In a world of self-proclaimed wine aficionados, sometimes us beer lovers are unfairly judged as, shall we say, low brow. We're supposed to listen to country music and smash empty cans against our heads (not that there's anything wrong with that), while producing a hearty burp of satisfaction with our Bud Light.
It stinks to be stereotyped. Cute husband, who held my hand and showed me the way down Good Beer Lane, calls light American mass-produced beers, ahem, weasel piss. He quotes one H. Allen Smith, who, upon tasting his first American beer, said, "Put it back in the horse!" See, beer drinkers are snobs too.
Don't get me wrong I love wine (see previous long-winded posts about the heavenly glory of Louis Jadot Chardonnay), and I love tasting new wines, and can taste the difference. Seems like wine lovers and beer lovers in this country have stepped to either side of yet another dividing line. The wine lovers say, "I hate beer! Ha! Crap only has one flavor." And the beer lovers say, "Wine! Ha! Bunch of stuck up fools."
(Hmmm, it's just occurring to me now that maybe I'm just an alcohol lover.)
But anyway, I've been lucky enough to have beer lovers in my life who are the real deal. My mom taught me to love Moosehead; cute husband's parents took me to Rohrbachs in Rochester, New York for a brat and a brew when I was 22 and I've never looked back; cute husband is practically a professional beer taster, and (not so) little brother Alex has discovered so many tasty new beers, which he brings home, slaps down on the kitchen table, and says, "You've gotta try this one with me."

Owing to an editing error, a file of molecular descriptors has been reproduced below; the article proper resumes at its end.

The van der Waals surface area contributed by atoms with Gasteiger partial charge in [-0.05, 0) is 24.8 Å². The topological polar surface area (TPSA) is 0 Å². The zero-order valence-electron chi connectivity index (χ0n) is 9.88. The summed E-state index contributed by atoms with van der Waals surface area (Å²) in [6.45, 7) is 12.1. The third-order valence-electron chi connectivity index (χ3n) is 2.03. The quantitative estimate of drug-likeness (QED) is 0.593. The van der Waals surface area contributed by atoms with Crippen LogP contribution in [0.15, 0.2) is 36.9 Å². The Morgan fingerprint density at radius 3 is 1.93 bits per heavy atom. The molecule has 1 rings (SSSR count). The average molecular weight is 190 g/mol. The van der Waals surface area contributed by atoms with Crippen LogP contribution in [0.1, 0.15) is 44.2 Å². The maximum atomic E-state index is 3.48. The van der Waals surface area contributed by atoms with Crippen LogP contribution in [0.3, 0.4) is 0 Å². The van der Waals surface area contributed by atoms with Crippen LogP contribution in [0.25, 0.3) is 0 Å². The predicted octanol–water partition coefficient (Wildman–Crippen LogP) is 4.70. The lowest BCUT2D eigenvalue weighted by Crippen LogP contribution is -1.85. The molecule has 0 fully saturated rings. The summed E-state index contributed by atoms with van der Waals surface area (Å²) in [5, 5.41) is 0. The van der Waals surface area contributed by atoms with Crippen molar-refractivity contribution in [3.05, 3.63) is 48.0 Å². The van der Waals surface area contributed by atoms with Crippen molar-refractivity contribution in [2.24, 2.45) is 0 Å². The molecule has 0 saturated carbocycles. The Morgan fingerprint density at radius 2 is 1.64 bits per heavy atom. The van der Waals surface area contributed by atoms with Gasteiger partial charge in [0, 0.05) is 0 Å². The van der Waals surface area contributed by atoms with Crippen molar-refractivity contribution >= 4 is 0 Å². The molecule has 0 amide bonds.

And the truth is, the really great brewers out there take just as much time and pride in creating their flavors as do those grape-crushers in California, Chile, and France. And it's time they got a little more respect.
Tonight we supped on my new favorite beer, called St. Lupulin, an extra pale ale. Aside from its complex (but refreshing!) flavor, it was the description on the side of the bottle that really had me at hello:
Extraordinary oils in this yellow resin provide this dry-hopped extra pale ale with an undeniably pleasing floral aroma and clean, crisp finish. One sip of this seasonal summer ale and you, too, will believe.
Odell Brewing also has a winter seasonal brew called Isolation Ale, that I can't wait to try come that time of year. Here's its description, via the website: Ever been in a warm, cozy cabin and had a secret desire to get snowed in?
(Me: Why yes Odells, all the time! Even in summer! How did you know?!)
To celebrate the winter season, we offer our Isolation Ale--a traditional winter brew made with premium malts imported from England. It's just one of the reasons Isolation Ale stands alone.
(I love any company that dares to pun.)
So wise up world, enjoy a pint with your loved ones. Preferably as the sun goes down on another day, and all that awaits for the rest of the night is renewed hope for tomorrow.